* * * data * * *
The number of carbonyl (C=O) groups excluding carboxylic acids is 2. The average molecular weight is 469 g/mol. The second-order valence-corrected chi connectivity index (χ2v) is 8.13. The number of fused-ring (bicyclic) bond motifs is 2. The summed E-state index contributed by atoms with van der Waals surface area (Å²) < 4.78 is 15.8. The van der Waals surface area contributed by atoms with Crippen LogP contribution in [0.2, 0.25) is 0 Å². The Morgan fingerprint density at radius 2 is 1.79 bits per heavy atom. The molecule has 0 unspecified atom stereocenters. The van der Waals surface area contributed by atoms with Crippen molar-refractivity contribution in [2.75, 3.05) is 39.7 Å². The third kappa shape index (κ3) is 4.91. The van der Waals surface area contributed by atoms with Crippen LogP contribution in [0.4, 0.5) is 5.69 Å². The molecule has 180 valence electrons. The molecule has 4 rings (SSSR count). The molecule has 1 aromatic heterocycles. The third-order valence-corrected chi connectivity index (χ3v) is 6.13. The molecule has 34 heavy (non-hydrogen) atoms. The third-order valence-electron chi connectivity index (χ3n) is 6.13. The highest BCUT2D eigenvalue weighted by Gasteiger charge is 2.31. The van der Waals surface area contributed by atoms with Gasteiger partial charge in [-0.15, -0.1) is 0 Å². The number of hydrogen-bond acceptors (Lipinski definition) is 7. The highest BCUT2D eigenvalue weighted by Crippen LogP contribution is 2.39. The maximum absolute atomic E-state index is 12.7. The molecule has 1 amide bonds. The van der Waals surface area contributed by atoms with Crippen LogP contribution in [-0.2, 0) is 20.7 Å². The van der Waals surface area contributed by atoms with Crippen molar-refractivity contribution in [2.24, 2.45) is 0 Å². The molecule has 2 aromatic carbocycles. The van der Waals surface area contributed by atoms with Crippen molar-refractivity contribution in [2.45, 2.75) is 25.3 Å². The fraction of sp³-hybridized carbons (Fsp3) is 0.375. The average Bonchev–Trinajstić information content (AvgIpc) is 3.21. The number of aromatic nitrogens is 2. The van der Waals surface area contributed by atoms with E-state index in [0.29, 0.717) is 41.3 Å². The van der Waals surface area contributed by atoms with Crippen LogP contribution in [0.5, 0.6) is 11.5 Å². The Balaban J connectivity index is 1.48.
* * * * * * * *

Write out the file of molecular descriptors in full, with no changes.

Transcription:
The number of carbonyl (C=O) groups excluding carboxylic acids is 2. The average molecular weight is 469 g/mol. The second-order valence-corrected chi connectivity index (χ2v) is 8.13. The number of fused-ring (bicyclic) bond motifs is 2. The summed E-state index contributed by atoms with van der Waals surface area (Å²) < 4.78 is 15.8. The van der Waals surface area contributed by atoms with Crippen LogP contribution in [0.2, 0.25) is 0 Å². The Morgan fingerprint density at radius 2 is 1.79 bits per heavy atom. The molecule has 0 unspecified atom stereocenters. The van der Waals surface area contributed by atoms with Crippen molar-refractivity contribution in [2.75, 3.05) is 39.7 Å². The third kappa shape index (κ3) is 4.91. The van der Waals surface area contributed by atoms with Crippen LogP contribution in [0.4, 0.5) is 5.69 Å². The molecule has 180 valence electrons. The molecule has 4 rings (SSSR count). The molecule has 1 aromatic heterocycles. The third-order valence-corrected chi connectivity index (χ3v) is 6.13. The molecule has 34 heavy (non-hydrogen) atoms. The third-order valence-electron chi connectivity index (χ3n) is 6.13. The highest BCUT2D eigenvalue weighted by Gasteiger charge is 2.31. The van der Waals surface area contributed by atoms with Gasteiger partial charge in [-0.15, -0.1) is 0 Å². The number of hydrogen-bond acceptors (Lipinski definition) is 7. The highest BCUT2D eigenvalue weighted by Crippen LogP contribution is 2.39. The maximum absolute atomic E-state index is 12.7. The molecule has 1 amide bonds. The van der Waals surface area contributed by atoms with Crippen LogP contribution in [-0.2, 0) is 20.7 Å². The van der Waals surface area contributed by atoms with Crippen molar-refractivity contribution in [2.24, 2.45) is 0 Å². The molecule has 2 aromatic carbocycles. The van der Waals surface area contributed by atoms with Crippen molar-refractivity contribution in [2.45, 2.75) is 25.3 Å². The fraction of sp³-hybridized carbons (Fsp3) is 0.375. The average Bonchev–Trinajstić information content (AvgIpc) is 3.21. The number of aromatic nitrogens is 2. The van der Waals surface area contributed by atoms with E-state index in [0.29, 0.717) is 41.3 Å². The van der Waals surface area contributed by atoms with Crippen LogP contribution in [0.5, 0.6) is 11.5 Å². The Balaban J connectivity index is 1.48.